Indigenous farming traditions across America and Mexico revolve around the 3 Sisters, the interplanting of corn, squash and beans for their mutually beneficial qualities in the garden. That relationship extends to the plate. The name “succotash” comes from a Native American word for the cooking of corn kernels, which morphed into a classic Northeastern summertime dish often featuring lima beans. Succotash can be what you want it to be, combining the best of what comes up in the garden all at once into a delicious seasonal medley. Serve as an accompaniment to grilled meat, as a side dish at your bbq, or make it the main event itself with the addition of a little butter or an egg on top. It makes a well-rounded “one-dish” vegetarian meal in the summer when finished with a little butter and served with bread, and it provides excellent leftovers.
This is a method, not a recipe in the strictest sense, but is how we approach making this dish at Valley. As your garden delivers its unique abundances throughout the season, utilize a variety of techniques to combine them together in a way that maximizes their diversity of flavors and textures.
BEANS – Fresh shelling beans: Shuck. Cook in plenty of water with a bit of onion or aromatic herbs. When they are tender, add salt to the water and a glug of olive oil. Taste the broth – the beans will absorb the liquid, so make sure it is delicious and seasoned the way you like it. Continue to simmer the beans until they are fully tender, then let cool in their broth. Pole beans or bush beans: De-string beans. Blanch in salted water until tender. Cut into attractive bite-size pieces. Dried beans: If you didn’t grow any beans, or have some dried beans from your pantry you want to throw in. Cook the same as the fresh shelling beans, but soak them in water overnight first.
SQUASH – Any summer squash or zucchini will work! If they are picked when small and taut, slice in half and char on a grill or in a cast iron pan, then cut into large dice or bite size pieces. If they are large and more watery, scrape out their soft seeds first, and cut into large wedges, then brown in a pan. You can also slice the squash thinly and fry.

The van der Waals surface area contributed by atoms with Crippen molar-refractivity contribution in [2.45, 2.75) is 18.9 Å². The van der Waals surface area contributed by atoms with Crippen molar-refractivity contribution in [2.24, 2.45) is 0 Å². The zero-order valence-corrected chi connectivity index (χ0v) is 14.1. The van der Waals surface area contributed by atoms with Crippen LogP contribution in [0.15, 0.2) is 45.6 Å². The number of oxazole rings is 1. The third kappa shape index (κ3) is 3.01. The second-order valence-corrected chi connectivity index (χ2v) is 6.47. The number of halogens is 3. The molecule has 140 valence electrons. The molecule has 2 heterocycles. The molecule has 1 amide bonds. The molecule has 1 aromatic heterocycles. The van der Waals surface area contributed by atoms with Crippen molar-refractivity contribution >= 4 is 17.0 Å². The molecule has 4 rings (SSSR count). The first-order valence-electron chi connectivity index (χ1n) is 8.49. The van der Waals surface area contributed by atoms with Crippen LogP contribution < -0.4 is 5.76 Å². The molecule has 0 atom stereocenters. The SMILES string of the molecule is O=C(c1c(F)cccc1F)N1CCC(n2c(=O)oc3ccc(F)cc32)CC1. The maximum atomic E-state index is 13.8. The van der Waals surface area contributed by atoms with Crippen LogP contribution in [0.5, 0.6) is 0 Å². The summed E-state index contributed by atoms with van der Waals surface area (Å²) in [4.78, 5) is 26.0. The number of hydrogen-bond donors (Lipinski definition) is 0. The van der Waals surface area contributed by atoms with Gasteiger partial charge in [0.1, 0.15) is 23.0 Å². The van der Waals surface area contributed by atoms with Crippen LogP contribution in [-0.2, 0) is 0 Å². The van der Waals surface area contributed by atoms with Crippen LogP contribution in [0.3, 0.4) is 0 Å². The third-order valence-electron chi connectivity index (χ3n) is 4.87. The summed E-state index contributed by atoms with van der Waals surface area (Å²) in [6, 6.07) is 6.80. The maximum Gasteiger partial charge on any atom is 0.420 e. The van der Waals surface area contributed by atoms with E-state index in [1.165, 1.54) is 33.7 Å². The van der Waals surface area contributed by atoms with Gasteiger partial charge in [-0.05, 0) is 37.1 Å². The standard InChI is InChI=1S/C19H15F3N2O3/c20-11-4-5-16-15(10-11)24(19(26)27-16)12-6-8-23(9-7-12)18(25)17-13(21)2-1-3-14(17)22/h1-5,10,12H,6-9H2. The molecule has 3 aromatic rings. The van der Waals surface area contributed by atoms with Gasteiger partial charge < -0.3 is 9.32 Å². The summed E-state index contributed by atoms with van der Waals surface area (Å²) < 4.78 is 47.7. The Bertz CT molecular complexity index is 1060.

CORN – Boil, grill or cast iron char the cobs, then cut off the kernels. Or, cut the kernels off first, and then sauté them with butter or olive oil, or simmer in stock, or boil in water then add a knob of butter, cream or crème fraiche.
DRESSING or MARINADE: Once you have all these elements cooked, combine them in whatever proportion you like in a wide, shallow casserole dish or cazuela. If you simmered or boiled anything, include some (or all) of the juices. To dress the succotash, add some sliced or diced onions, spring onions or scallions, roast or finely chop garlic. Include halved cherry tomatoes or roasted larger tomatoes. Slice, pickle or roast fresh sweet peppers and/or chiles. Stir these ingredients in, with olive oil, vinegar or lemon juice for acidity, plus black pepper and/or dried chile for kick. If you want a richer dish, finish with crème fraiche or butter. Taste it! It should be juicy, savory, have brightness and balance.
GARNISH: Fresh herbs: basil, chives and cilantro work especially well, squash blossoms if you have them.
We were delighted to see this dish on Valley’s opening night menu yesterday, and collaborate with the wonderful team committed to “…simple food driven by seasonal produce and our personal histories…delicious wines with a focus on organic, biodynamic, regenerative & traditional agricultural practices” and love that this local business aims to take a sustainable approach to all aspects of their business, from environmental impact to balance and equity in the workplace. Learn more.